Carnegie Corporation of New York?A Century of International Philanthropy
Author: Patricia Rosenfield
The age of international philanthropy is upon us. Today, many of America’s most prominent foundations support institutions or programs abroad, but few have been active on the global stage for as long as Carnegie Corporation of New York. A World of Giving provides a thorough, objective examination of the international activities of Carnegie Corporation, one of America’s oldest and most respected philanthropic institutions, which was created by steel baron Andrew Carnegie in 1911 to support the “advancement and diffusion of knowledge and understanding.” The book explains in detail the grantmaking process aimed at promoting understanding across cultures and research in many nations across the world. A World of Giving highlights the vital importance of Carnegie Corporation’s mission in guiding its work, and the role of foundation presidents as thought and action leaders. The presidents, trustees, and later on, staff members, are the human element that drives philanthropy and they are the lens through which to view the inner workings of philanthropic institutions, with all of their accompanying strengths and limitations, especially when embarking on international activities. It also does not shy away from controversy, including early missteps in Canada, race and poverty issues in the 1930s and 1980s related to South Africa, promotion of area studies affected by the McCarthy Era, the critique of technical assistance in developing countries, the century-long failure to achieve international understanding on the part of Americans, and recent critiques by Australian historians of the Corporation’s nation-transforming work there. This is a comprehensive review of one foundation’s work on the international stage as well as a model for how philanthropy can be practiced in a deeply interconnected world where conflicts abound, but progress can be spurred by thoughtful, forward-looking institutions following humanistic principles.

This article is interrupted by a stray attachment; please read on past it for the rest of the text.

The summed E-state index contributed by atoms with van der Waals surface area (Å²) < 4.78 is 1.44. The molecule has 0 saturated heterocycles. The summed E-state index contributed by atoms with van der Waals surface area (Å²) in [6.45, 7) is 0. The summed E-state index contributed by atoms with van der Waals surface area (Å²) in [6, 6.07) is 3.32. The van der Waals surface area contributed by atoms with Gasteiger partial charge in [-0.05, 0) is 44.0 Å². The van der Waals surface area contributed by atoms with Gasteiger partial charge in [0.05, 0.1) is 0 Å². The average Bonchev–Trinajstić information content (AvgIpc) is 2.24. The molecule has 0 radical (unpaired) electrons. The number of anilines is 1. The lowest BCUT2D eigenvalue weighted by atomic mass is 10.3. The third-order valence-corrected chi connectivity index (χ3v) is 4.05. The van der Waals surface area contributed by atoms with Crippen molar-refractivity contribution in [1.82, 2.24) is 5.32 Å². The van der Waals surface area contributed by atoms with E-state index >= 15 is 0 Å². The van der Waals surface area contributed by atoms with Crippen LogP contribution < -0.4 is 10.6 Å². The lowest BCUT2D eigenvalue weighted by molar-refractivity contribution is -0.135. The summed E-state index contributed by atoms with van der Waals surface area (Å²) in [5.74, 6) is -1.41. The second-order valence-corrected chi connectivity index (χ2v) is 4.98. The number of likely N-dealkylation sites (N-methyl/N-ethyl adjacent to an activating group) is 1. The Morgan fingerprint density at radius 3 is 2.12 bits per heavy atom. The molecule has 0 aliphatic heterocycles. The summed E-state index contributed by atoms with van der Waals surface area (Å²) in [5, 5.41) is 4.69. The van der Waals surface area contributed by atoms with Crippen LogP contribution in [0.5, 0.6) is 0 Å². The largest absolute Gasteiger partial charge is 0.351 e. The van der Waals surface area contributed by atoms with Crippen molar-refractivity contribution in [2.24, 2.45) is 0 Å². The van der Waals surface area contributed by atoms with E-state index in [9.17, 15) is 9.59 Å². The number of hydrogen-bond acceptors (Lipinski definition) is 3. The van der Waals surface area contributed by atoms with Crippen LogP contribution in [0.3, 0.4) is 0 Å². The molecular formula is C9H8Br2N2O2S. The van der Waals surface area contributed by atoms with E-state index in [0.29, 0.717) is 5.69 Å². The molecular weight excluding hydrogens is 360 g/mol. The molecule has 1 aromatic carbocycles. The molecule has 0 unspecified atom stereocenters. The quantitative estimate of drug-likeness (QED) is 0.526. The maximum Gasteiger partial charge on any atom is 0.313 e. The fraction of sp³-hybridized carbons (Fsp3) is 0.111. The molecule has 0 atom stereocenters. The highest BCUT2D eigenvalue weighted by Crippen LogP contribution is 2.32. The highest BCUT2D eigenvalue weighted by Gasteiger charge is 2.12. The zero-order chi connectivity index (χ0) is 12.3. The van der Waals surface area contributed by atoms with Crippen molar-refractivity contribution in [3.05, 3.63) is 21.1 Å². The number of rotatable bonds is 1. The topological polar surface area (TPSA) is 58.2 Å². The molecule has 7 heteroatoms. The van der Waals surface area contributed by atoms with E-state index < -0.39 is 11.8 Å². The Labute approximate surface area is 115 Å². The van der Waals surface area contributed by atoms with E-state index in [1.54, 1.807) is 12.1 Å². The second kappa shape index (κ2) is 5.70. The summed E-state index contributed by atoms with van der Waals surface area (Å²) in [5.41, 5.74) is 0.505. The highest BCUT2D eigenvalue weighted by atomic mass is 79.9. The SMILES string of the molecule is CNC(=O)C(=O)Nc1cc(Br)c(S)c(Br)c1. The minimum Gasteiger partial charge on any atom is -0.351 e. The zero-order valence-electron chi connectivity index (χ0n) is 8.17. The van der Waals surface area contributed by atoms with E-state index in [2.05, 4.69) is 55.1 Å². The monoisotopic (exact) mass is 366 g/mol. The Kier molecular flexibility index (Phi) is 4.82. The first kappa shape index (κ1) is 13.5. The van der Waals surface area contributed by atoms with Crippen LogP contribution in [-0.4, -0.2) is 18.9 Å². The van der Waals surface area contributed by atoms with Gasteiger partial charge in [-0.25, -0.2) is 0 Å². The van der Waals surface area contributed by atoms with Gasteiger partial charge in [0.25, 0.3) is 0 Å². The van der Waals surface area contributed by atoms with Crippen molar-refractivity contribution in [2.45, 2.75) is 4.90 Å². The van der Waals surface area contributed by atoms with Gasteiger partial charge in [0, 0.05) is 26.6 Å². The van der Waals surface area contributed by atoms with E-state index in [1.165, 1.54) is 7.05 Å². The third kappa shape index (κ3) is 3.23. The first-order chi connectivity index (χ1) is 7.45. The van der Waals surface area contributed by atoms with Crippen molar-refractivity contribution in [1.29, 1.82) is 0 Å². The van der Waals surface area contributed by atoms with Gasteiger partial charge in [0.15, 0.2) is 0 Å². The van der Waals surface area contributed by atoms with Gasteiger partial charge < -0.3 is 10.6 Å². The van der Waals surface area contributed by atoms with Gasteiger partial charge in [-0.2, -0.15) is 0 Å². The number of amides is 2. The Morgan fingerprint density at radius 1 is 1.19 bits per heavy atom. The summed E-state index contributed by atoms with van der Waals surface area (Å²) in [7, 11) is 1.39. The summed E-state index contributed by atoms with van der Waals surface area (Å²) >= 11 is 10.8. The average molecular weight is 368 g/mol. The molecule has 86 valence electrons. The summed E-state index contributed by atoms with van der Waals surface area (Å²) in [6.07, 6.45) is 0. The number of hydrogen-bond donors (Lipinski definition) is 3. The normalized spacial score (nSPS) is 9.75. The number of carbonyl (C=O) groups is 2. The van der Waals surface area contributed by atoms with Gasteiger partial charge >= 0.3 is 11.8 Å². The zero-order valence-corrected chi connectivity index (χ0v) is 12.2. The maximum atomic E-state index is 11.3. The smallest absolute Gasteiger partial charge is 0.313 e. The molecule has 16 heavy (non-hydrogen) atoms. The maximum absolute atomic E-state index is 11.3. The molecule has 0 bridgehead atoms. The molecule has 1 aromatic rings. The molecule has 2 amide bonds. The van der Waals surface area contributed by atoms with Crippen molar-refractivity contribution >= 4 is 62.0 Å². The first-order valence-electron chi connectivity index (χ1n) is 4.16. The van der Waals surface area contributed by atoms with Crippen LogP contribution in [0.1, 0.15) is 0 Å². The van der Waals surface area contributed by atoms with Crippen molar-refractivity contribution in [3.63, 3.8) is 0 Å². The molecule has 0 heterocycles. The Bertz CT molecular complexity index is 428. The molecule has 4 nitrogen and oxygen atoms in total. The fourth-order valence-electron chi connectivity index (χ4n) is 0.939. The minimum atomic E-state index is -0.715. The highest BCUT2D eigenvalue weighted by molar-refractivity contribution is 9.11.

Author: Howard Saul Becker
Publisher: Univ of California Press
Argues that art works are not the creation of isolated individuals but result from cooperation between different artists, suppliers of materials, art distributors, critics, and audiences, who together make up the art world.
Category: Political Science
This report analyses all aspects of cultural diversity, which has emerged as a key concern of the international community in recent decades, and maps out new approaches to monitoring and shaping the changes that are taking place. It highlights, in particular, the interrelated challenges of cultural diversity and intercultural dialogue and the way in which strong homogenizing forces are matched by persistent diversifying trends. The report proposes a series of ten policy-oriented recommendations, to the attention of States, intergovernmental and non-governmental organizations, international and regional bodies, national institutions and the private sector on how to invest in cultural diversity. Emphasizing the importance of cultural diversity in different areas (languages, education, communication and new media development, and creativity and the marketplace) based on data and examples collected from around the world, the report is also intended for the general public. It proposes a coherent vision of cultural diversity and clarifies how, far from being a threat, it can become beneficial to the action of the international community.